Isn’t it interesting that since the fitness craze began, let’s say circa 1970 or so, the nation has gotten fatter and sicker? More people work out now than ever, but more are also overweight, obese, diabetic, short of breath, and living on medications.
Isn’t exercise supposed to keep us healthy? It does contribute to health and reduced stress, but alone it’s not effective at reducing the number on the scale or the risk factors for certain diseases. When I say exercise, I’m referring to intentional aerobic or weight training, walking, exercise classes, yoga, etc.
If you just aren’t into that or are limited by location, pain, motivation, take heart. This information is for you.
Important caveat: I am in no way saying that if you enjoy long runs, power walks that last an hour, or catching up with Ellen while you treadmill, that you should stop. The best form of exercise is the one you’ll do. And my recommendation for HIIT, High Intensity Integral Training, even at 50 and beyond, gives you the best results in the shortest amount of time. That link will take you to a page with a few HIIT routines for older bodies and will explain the benefits if you aren’t familiar with it.
Now for the good news if fitness is not a word on your to-do list but you know you should do something to stave off the ravages of couch-potato aging.
It’s natural movement. Natural movement is what it sounds like; walking, crawling, rolling, occasionally sprinting or other high intensity aerobic movement, squatting, lifting heavy objects, stretching, carrying something heavy around, going up and down hills or stairs — playing!
And it beats the gym, weights, or your Zumba class any day in the ways that count.
What counts is…
- Health now and in the years to come.
- Flexibility so you can pick up and carry your own groceries or grandchild.
- Muscle strength that aids in balance so you can rise easily from a chair and walk; not fall and break a hip.
- Healthy metabolic function so you can resist disease and keep inflammation at bay.
- Maintaining a weight you feel good at that allows you to move freely.
Speaking of squatting — not the exercise version where you lower your butt towards the floor on one leg or two — just squatting your torso down as if you were going to poop in the woods. (I highly recommend it if you’ve never had the pleasure. Not to mention that it is the natural position for elimination and eases evacuation.) Remember when you were a child or your children were small and squatting meant getting up close and personal with a tide pool or interesting spec on the ground? That.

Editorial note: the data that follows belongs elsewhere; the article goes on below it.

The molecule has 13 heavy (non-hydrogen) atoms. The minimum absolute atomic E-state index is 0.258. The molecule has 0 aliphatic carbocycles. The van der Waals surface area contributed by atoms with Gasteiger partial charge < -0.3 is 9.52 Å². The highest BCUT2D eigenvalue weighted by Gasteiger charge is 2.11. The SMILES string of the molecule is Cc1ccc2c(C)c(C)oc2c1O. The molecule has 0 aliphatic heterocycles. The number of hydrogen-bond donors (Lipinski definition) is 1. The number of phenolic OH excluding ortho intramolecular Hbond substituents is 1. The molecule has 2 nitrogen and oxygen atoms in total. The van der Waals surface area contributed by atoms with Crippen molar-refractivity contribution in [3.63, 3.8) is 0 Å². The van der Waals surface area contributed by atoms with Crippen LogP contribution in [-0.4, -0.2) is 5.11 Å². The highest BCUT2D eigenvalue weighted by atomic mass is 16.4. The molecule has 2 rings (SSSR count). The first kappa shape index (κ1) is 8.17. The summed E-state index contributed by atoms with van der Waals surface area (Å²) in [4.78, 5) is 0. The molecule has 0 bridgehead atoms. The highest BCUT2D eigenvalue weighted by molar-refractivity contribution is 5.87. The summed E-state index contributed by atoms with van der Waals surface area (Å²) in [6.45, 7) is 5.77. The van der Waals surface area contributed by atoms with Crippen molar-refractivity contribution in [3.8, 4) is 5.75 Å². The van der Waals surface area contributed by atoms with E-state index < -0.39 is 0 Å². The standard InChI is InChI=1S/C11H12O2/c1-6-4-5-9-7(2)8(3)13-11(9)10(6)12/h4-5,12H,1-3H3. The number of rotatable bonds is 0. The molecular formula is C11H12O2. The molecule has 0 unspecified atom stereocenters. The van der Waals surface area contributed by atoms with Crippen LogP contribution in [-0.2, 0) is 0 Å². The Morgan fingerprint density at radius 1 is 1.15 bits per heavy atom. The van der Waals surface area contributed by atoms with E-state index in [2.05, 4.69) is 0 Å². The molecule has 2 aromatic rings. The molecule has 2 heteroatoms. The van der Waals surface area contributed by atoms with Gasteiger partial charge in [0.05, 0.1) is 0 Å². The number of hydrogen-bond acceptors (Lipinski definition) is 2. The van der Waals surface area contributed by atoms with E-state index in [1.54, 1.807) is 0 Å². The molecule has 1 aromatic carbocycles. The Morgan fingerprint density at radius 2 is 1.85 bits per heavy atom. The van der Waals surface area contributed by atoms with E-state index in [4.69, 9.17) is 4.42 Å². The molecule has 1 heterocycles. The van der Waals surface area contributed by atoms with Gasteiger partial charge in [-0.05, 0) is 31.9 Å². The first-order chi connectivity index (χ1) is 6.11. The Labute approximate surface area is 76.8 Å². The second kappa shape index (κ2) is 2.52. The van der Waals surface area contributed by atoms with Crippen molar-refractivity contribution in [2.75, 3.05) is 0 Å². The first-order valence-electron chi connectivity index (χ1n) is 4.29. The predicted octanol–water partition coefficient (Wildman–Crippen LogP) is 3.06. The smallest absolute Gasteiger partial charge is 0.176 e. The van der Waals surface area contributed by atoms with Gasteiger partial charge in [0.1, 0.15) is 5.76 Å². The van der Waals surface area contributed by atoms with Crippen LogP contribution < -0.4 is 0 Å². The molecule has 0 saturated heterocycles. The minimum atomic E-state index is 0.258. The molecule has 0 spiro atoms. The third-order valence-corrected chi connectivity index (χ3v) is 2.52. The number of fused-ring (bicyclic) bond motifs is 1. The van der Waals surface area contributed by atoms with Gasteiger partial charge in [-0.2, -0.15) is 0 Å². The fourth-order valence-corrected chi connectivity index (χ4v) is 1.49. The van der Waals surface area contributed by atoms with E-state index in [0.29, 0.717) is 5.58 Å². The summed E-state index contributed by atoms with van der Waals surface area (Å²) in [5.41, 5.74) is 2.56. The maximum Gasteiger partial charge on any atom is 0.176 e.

Squatting tones the muscles in the pelvic floor. This can help with incontinence. It also stretches the lower back, pelvic, hip, foot and ankle muscles all in one. If you haven’t squatted in some time you’ll want to take it slow, use assistance like a table or chair, a tree if you are outside and lower yourself slowly. Watch this video to learn more. If your knees prevent you from this movement but you can sit on the floor, legs bent in front of you and lean over gently, you’ll still get some of the stretch. Stretching keeps muscles flexible as well as strong.
Back to Natural Movement. How we move today is anything but natural.
We sit to work, eat, get around, and use the toilet. We lie down on couches, beds, and tables in the doctor’s office. We use machines designed to isolate muscles or give us a false sense of doing something good for the body. Humans were built to move! Yes this did include sitting, but on the ground or a log to eat, rest, or chew the fat with a mate. Muscles got used when mates got up. Sitting in chairs means most of the lower body muscles — including our core — have no work to do which leads to injury, pain, and weakness, especially as we age.
In Blue Zones, Dan Buettner shares the places in the world with the most centenarians. One of the common habits they all exhibit was moving throughout the day. In Okinawa, people sit on the floor and get up many times throughout the day. In Sardinia many men still tend sheep, so they walk all over hill and dale each day. In Icaria they garden, walk their mountainous neighborhoods to visit friends each day.
Can you see how movement is a part of life?
Like every new discovery around health these days, if you want formal training you can get it. Blues Zones has a new book called Blue Zone Solutions. The NatMov (aka Natural Movement) Fitness people have camps, coaching, workshops, and will certify you to teach NatMov. There’s another book I like by Katy Bowman MS, Move Your DNA. It’s natural movement with the why-we-need-it factor in easy-to-follow language, and easy ways to get with the program of moving naturally.
It seems silly we have come to this, but what seems like a good thing later proves to not be, once it’s become the norm. Like low fat diets and sitting on a toilet. I’m not about to give up my indoor plumbing or herd sheep, but I am making it a point to squat during the day — it feels so good on the lower back. I carry groceries, garden, walk up and down hills and stairs. I try to stay mindful of things I could do differently to use my body parts with intention. Good balance, strength, and good health may not be the things most people equate with growing older, but in the world of rebellious wellness, it’s the only way to go.